The lack of visibility means that effort frequently goes unnoticed. Less than a third of employees (28%) believe that their positive efforts are recognised regularly. One in ten (10%) believe that their positive contributions are completely overlooked. These visibility challenges also impact career progression, and 47% of workers think it’s easier to get promoted if you spend more time in the office.

“Employees feel valued when they know how their work fits into the bigger picture and are given the space to work on their terms. That’s hard when the workplace is so fragmented, and visibility is so poor.” Said Tariq Rauf, founder and CEO of Qatalog.

He also said, “To fix this, employers must be intentional about helping teams work with a shared perspective even when they’re not in the room together.”

The Emerging Crisis Of Trust

Workers’ trust in their leaders and co-workers is decreasing. According to the research, employees distrust employers’ reasons for bringing them back into the office. Although only 2% of those surveyed are optimistic about the benefits of returning to work, 37% ascribe it to their bosses’ best interests.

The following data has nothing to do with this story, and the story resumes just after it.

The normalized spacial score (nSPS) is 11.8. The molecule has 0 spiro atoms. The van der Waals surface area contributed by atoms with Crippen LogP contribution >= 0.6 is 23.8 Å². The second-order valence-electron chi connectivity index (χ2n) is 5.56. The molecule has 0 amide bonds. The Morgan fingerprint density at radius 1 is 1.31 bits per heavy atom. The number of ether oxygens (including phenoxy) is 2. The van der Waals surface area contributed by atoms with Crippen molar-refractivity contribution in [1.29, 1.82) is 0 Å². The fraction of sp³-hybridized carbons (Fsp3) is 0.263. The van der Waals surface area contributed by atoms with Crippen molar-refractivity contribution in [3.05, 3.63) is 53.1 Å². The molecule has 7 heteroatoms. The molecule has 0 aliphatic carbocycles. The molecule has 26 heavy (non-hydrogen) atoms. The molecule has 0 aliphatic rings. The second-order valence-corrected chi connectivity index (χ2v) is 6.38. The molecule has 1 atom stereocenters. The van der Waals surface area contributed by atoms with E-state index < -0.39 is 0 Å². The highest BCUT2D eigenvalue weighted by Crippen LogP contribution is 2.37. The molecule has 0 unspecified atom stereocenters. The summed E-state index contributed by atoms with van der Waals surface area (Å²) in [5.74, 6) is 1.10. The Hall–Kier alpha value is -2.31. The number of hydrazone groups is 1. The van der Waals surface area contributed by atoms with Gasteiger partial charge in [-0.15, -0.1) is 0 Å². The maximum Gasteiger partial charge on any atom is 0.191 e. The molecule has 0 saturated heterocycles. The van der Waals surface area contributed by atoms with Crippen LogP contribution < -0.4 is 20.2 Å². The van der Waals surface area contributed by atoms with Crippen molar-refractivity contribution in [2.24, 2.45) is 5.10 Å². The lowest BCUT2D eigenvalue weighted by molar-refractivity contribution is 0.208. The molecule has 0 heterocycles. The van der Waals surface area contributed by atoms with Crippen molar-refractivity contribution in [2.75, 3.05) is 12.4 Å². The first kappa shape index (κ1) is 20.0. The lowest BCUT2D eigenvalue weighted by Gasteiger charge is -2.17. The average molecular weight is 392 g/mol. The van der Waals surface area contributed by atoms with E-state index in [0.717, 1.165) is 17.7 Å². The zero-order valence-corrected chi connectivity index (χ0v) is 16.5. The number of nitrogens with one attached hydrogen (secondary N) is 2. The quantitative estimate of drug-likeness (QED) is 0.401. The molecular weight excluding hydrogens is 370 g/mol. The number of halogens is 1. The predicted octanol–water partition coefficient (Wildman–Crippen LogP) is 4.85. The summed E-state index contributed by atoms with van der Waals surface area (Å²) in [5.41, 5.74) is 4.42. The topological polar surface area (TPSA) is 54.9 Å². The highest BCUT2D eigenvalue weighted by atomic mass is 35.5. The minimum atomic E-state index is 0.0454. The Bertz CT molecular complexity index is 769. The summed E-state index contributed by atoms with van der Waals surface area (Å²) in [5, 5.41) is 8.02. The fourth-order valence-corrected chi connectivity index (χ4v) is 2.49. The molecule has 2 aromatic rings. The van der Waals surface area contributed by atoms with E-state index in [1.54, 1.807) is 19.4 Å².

Although 60% of workers believe they are more productive when working remotely, only 30% believe their employers are more effective. People lose trust in their leaders when they think they are not being held accountable.

Employees and their leaders aren’t the only ones that lack trust. Sixty-three per cent of workers say it is more challenging to build trust with their co-workers in a remote environment.

Empathy is fading with those who work remotely, and distrust and frustration are taking their place. When a colleague responds slowly to a message, 34% say they are more frustrated with the person working remotely than if they were working in person. Worse, 10% say they are more sceptical of colleagues who take sick leave when they work from home.

Rauf adds: “The modern workplace is putting pressure on our ability to empathise. You used to be able to walk into the office, talk to people to get their perspective and absorb everything going on around you.